If you think back, when the magi were visiting Him, He was given gifts of gold, to mark Him as King, and frankincense, to mark Him as God incarnate and our High Priest, and myrrh, to indicate that His ultimate fate was to die. Usually, myrrh was used in the embalming process. In this instance, myrrh is used to dull pain and as a mild sedative, making death that much closer and easier to attain. Jesus, knowing what He had to do, refused this and chose to endure the full brunt of the suffering and humiliation that the cross had to offer. He was not going to cop out of what He had to do.
So the first wine (mixed with myrrh) was designed to dull Jesus’ pain, to keep him from having to endure the cross with full consciousness. This wine he refused. And the second (sour) wine was given to keep him “conscious for as long as possible,” and thus have the effect of prolonging his pain. This is the wine Jesus drank. Other condemned criminals would have taken the first (to ease their torment) and passed on the second (so as not to prolong their horrific pain). But Jesus would take no shortcuts on the way to our redemption. This is the God
And the second (sour) wine was given to keep him “conscious for as long as possible,” and thus have the effect of prolonging his pain. This is the wine Jesus drank. Other condemned criminals would have taken the first (to ease their torment) and passed on the second (so as not to prolong their horrific pain). But Jesus would take no shortcuts on the way to our redemption.
Other condemned criminals would have taken the first (to ease their torment) and passed on the second (so as not to prolong their horrific pain). But Jesus would take no shortcuts on the way to our redemption.

21 And they compelled a passerby, Simon of Cyrene, who was coming in from the country, the father of Alexander and Rufus, to carry his cross. 22 And they brought him to the place called Golgotha (which means Place of a Skull). 23 And they offered him wine mixed with myrrh, but he did not take it. 24 And they crucified him and divided his garments among them, casting lots for them, to decide what each should take.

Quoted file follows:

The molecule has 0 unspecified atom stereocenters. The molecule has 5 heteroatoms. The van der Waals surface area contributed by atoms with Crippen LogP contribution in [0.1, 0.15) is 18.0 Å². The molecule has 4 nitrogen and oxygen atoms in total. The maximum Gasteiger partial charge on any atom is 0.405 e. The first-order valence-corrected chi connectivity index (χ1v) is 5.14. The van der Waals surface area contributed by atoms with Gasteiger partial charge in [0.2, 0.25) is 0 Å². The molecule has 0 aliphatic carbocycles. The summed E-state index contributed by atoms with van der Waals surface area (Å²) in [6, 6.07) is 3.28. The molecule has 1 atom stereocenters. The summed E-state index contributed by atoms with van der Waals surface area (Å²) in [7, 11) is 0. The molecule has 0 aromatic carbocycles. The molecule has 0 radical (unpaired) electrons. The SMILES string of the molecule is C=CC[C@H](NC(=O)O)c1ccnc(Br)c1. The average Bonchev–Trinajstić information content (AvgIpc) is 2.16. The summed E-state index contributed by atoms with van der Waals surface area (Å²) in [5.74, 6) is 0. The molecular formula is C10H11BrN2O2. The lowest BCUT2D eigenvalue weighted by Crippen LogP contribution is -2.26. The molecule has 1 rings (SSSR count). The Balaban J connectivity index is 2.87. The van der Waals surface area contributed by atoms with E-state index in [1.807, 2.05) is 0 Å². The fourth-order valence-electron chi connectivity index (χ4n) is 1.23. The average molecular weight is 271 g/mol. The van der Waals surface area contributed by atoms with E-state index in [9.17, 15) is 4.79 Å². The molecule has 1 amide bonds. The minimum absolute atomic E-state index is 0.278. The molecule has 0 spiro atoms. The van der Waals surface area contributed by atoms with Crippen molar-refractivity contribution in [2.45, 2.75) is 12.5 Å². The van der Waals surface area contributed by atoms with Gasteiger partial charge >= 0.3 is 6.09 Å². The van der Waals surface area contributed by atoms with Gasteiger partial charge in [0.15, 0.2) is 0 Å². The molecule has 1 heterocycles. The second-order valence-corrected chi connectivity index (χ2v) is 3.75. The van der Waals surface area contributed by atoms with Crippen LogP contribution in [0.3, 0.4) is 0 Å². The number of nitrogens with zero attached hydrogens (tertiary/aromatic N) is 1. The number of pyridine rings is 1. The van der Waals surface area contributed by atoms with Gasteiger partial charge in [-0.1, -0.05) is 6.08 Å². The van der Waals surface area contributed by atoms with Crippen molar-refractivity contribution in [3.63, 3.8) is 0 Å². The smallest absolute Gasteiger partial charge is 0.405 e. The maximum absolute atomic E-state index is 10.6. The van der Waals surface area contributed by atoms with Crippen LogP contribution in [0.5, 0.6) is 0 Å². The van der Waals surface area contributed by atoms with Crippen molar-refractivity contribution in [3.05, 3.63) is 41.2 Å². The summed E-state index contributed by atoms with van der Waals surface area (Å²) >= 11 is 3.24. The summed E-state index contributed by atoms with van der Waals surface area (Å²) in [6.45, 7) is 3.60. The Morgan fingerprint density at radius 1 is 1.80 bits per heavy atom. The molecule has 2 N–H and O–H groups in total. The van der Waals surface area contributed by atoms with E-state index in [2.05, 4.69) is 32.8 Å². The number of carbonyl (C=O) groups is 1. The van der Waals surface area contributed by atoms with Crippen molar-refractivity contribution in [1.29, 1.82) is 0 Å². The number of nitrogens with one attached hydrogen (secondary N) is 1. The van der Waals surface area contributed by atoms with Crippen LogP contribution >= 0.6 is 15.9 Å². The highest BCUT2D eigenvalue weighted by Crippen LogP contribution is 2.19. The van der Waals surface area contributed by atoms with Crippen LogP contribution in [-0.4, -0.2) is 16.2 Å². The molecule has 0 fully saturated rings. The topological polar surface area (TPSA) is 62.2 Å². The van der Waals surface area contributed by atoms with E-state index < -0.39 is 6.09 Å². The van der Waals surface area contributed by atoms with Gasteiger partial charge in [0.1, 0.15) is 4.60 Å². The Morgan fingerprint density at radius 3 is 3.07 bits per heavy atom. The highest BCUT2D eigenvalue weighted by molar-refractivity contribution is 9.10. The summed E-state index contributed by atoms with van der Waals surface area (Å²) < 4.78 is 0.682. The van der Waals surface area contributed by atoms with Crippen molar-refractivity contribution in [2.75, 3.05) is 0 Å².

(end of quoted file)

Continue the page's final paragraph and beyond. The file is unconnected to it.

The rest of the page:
Scourge

So the first wine (mixed with myrrh) was designed to dull Jesus’ pain, to keep him from having to endure the cross with full consciousness. This wine he refused.
But Jesus was offered another drink later on, in :

33 And when the sixth hour had come, there was darkness over the whole land until the ninth hour. 34 And at the ninth hour Jesus cried with a loud voice, “Eloi, Eloi, lema sabachthani?” which means, “My God, my God, why have you forsaken me?” 35 And some of the bystanders hearing it said, “Behold, he is calling Elijah.” 36 And someone ran and filled a sponge with sour wine, put it on a reed and gave it to him to drink, saying, “Wait, let us see whether Elijah will come to take him down.”

And the second (sour) wine was given to keep him “conscious for as long as possible,” and thus have the effect of prolonging his pain. This is the wine Jesus drank. Other condemned criminals would have taken the first (to ease their torment) and passed on the second (so as not to prolong their horrific pain). But Jesus would take no shortcuts on the way to our redemption. This is the God
And the second (sour) wine was given to keep him “conscious for as long as possible,” and thus have the effect of prolonging his pain. This is the wine Jesus drank. According to one scholar, the sour wine vinegar is mentioned in the OT as a refreshing drink, and in Greek and Roman literature as well it is a common beverage appreciated by laborers and soldiers because it relieved thirst more effectively than water and was inexpensive. The Gatorade of the first century. The thought, then, is not of a corrosive vinegar offered as a cruel jest, but of a sour wine of the people. The people who offered it to Him wanted to see what else would have happened or what else He would say.